Large flocks of Redshanks and Avocets entertained us with their fly-pasts, and hunkered down on the marsh and open water respectively. Lapwings flapped by and a few Brent Geese were seen too, along with larger numbers of Teals, Wigeons and a few Mallards.

Black-tailed Godwits put in a show just as the tide was at its highest, calling to each other in their inimitable ‘Wit Wit’ way, but the biggest surprise was a group of ten Greenshanks, usually much more solitary than this.

All this against a backdrop of Moorhens in the ditch to the rear of the seawall, singing Wrens and a shouting Cetti’s Warbler in the scrub, and a lovely Red Kite circling leisurely overhead.

Of course, us being us, we also looked at any other wildlife we could find – plants including the bright yellow Tansy, a favourite with visiting insects and the beautiful Teasels, some containing a ladybird or two, perhaps already thinking of hibernating for the winter.

Common Reeds were starting to assume their autumn colours and Dog-roses were absolutely laden with luscious hips, presumably testament to our damp midsummer.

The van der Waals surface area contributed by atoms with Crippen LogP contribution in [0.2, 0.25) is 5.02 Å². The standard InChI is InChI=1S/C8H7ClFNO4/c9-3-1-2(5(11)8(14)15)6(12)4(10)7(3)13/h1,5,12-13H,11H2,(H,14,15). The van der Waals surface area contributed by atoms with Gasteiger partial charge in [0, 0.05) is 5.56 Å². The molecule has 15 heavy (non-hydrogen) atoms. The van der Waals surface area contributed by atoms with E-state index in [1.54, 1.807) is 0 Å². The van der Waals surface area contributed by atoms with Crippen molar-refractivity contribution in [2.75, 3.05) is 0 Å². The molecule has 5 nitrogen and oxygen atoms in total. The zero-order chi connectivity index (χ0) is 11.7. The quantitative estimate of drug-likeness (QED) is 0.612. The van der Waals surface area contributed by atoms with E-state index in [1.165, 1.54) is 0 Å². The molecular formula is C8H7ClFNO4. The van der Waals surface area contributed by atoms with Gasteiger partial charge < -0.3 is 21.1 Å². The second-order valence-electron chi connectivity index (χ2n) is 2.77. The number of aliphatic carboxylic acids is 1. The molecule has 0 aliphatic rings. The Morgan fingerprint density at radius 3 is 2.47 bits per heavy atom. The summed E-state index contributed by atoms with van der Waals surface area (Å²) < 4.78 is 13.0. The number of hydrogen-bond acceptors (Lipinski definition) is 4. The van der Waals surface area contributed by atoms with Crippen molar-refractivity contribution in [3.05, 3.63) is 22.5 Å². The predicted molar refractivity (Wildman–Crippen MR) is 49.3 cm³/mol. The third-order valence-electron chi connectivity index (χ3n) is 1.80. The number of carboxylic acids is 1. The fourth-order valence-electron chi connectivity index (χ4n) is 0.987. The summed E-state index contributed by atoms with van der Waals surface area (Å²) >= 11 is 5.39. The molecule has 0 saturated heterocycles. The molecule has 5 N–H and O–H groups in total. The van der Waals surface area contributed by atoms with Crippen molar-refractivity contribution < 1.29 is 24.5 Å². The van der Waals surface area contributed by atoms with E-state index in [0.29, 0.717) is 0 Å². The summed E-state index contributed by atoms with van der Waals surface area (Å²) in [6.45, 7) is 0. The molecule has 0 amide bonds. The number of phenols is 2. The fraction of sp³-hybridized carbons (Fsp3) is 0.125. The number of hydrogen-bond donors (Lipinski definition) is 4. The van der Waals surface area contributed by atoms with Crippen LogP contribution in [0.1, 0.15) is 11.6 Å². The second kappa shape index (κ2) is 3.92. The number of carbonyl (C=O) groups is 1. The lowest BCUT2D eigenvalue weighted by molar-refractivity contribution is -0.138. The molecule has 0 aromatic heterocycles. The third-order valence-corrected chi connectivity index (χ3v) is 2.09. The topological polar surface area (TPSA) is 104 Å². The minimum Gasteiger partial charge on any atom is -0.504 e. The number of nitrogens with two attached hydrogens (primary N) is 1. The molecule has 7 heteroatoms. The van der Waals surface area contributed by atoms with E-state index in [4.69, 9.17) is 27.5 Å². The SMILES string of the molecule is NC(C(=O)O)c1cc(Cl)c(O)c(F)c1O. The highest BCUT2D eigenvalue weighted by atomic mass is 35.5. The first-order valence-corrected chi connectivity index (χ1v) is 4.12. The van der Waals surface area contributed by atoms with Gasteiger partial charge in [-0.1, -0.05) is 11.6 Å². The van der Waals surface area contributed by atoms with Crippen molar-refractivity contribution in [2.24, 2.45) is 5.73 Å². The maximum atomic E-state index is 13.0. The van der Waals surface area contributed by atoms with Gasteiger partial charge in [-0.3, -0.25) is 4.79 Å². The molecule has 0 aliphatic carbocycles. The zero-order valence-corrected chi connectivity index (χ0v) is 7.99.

A Red Admiral flew overhead, a Harlequin Ladybird basked in a brief flurry of sunlight and on our way back down the steps we narrowly avoided standing on the largest of the chrysomelid beetles, Chrysolina bankii.

Having rescued the beetle, some of us retired to the local pub for a pint and bag of crisps and chat. All in all a very pleasant WildEssex event, in spite of the often rather dull and overcast (though thankfully dry) conditions – thanks all!

#WildEssexWalks – an autumn stroll along the Colne Estuary

The sun was shining brightly, the skies were blue. But the season had noticeably changed. A spiky northerly wind dropped the temperature by maybe 8 degrees Centigrade in just a couple of days , and we were straight into the depths of autumn. It felt like autumn, and it smelt like autumn especially in Grange wood, the humusy moistness laced with a distinct fungal musk. While all we could see were Birch Bracket, Fly Agaric and Penny Bun, nature’s recycling army is now advancing steadily.

And galls are now more in evidence than at any other time of year:

Down at the estuary, at was the highest of tides, the water barely moving during our two hours, so waders were few and far between, save for a scattering of Redshanks and Black-tailed Godwits, with a sixty-strong knot of Avocets hunkered down on the Fingringhoe mudflats. Looking inland, a few Meadow Pipits dashed around the grazing marsh as the ever-reliable Little Egrets stalked the borrowdyke and ditches.